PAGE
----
For you yourselves know how you ought to follow (mimeomai [ 3401 ] – copy, imitate, duplicate) us,
for we were not disorderly among you, nor did we eat anyone’s bread free of charge, but worked with labor and toil night and day, that we might not be a burden to any of you, not because we do not have authority [as some claim], but
to make ourselves an example of how you should follow (mimeomai [ 3401 ] – copy, imitate, duplicate) us.
For even when we were with you, we commanded you this: If anyone will not work, neither shall he eat. For we hear that there are some who walk among you in a disorderly manner, not working at all, but are busybodies. Now those who are such we command and exhort through our Lord Jesus Christ that they work in quietness and eat their own bread.” ( 2 Ths. 2:6-12 ) The Thessalonicans already knew how to copy Paul, Silas and Timothy’s example of working and not meddling in the affairs of others. (v. 7 ) And they had been careful to set such an example so that the Thessalonicans could copy and duplicate their “original.” (v. 9; top ) This is not an over-under, controlling connotation, merely a before and after one.
Paul, as was already touched upon, wrote, “Be followers (mimetes [ 3402] – copiers, imitators, duplicators, replicators) of God as [His] dear children.” ( Eph. 5:1 ) Again, unlike the letter to the Corinthians ( 1 Cor. 3:1 ), Paul is not speaking to carnal, immature people. He instructs them, as he would surely loved to have been able to do with the Corinthians, to look away from all men and look directly to God. Paul knew, as John also wrote, “You do not need that anyone teach you; but as the [Spirit’s] anointing teaches you…you abide in Him” ( 1 Jn. 2:27 ) and as Jesus said, “My sheep hear My voice…they follow (akoloutheo [ 190 ] – walk the same road with) Me.” ( Jn. 10:27; top )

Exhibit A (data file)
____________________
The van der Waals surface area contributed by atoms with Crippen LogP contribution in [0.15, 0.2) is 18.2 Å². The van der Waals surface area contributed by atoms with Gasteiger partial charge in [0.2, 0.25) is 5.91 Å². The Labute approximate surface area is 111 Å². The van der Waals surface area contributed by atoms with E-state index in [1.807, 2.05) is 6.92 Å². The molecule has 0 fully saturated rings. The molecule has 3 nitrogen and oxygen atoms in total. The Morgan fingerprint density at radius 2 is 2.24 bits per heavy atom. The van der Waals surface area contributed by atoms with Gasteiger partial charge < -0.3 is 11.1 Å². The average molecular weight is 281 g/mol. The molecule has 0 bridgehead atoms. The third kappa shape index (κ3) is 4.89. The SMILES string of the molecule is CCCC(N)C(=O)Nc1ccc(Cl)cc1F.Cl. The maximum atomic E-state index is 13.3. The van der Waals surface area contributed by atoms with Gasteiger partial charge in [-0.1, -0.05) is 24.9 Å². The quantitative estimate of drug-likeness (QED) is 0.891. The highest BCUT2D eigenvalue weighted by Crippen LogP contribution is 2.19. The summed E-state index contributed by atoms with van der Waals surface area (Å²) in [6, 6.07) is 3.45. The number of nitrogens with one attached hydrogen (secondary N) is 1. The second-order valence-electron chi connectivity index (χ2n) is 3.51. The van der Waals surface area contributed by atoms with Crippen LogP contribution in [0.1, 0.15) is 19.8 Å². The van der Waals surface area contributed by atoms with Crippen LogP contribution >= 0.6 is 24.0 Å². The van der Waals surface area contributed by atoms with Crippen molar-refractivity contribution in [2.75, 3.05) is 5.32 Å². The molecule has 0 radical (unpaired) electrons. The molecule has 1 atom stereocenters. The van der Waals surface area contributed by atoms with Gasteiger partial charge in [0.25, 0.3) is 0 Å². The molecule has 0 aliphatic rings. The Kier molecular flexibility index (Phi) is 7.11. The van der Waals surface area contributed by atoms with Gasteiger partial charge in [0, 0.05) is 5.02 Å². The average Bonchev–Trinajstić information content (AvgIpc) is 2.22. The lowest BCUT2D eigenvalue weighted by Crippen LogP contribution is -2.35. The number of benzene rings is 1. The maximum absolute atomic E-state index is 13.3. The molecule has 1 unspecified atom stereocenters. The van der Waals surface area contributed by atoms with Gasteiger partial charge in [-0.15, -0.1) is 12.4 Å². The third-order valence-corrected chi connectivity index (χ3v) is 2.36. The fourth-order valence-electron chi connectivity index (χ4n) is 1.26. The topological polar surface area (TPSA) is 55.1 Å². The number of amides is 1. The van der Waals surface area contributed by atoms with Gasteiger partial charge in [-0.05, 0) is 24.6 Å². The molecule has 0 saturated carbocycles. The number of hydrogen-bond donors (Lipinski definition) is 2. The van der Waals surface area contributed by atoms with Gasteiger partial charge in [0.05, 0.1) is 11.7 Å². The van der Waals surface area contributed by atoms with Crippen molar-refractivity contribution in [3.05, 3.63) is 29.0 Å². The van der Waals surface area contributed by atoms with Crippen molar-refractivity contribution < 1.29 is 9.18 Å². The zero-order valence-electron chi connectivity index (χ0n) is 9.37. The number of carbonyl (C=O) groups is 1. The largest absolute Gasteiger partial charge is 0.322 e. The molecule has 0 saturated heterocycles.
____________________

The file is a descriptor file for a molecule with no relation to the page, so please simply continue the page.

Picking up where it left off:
Immediately preceding Paul’s instruction to copy or duplicate God, he wrote, “…that you put off, concerning your former conduct, the old man which grows corrupt according to the deceitful lusts, and be renewed in the spirit of your mind, and that you put on the new man which was created according to God, in righteousness and true holiness. Therefore, putting away lying, each one speak truth with his neighbor, for we are members of one another. ‘Be angry, and do not sin’: do not let the sun go down on your wrath, nor give place to the devil. Let him who stole steal no longer, but rather let him labor, working with his hands what is good, that he may have something to give him who has need. Let no corrupt communication proceed out of your mouth, but what is good for necessary edification, that it may impart grace to the hearers. And do not grieve the Holy Spirit of God, by whom you were sealed for the day of redemption. Let all bitterness, wrath, anger, clamor, and evil speaking be put away from you, with all malice. And be kind to one another, tender-hearted, forgiving one another, just as God in Christ also forgave you.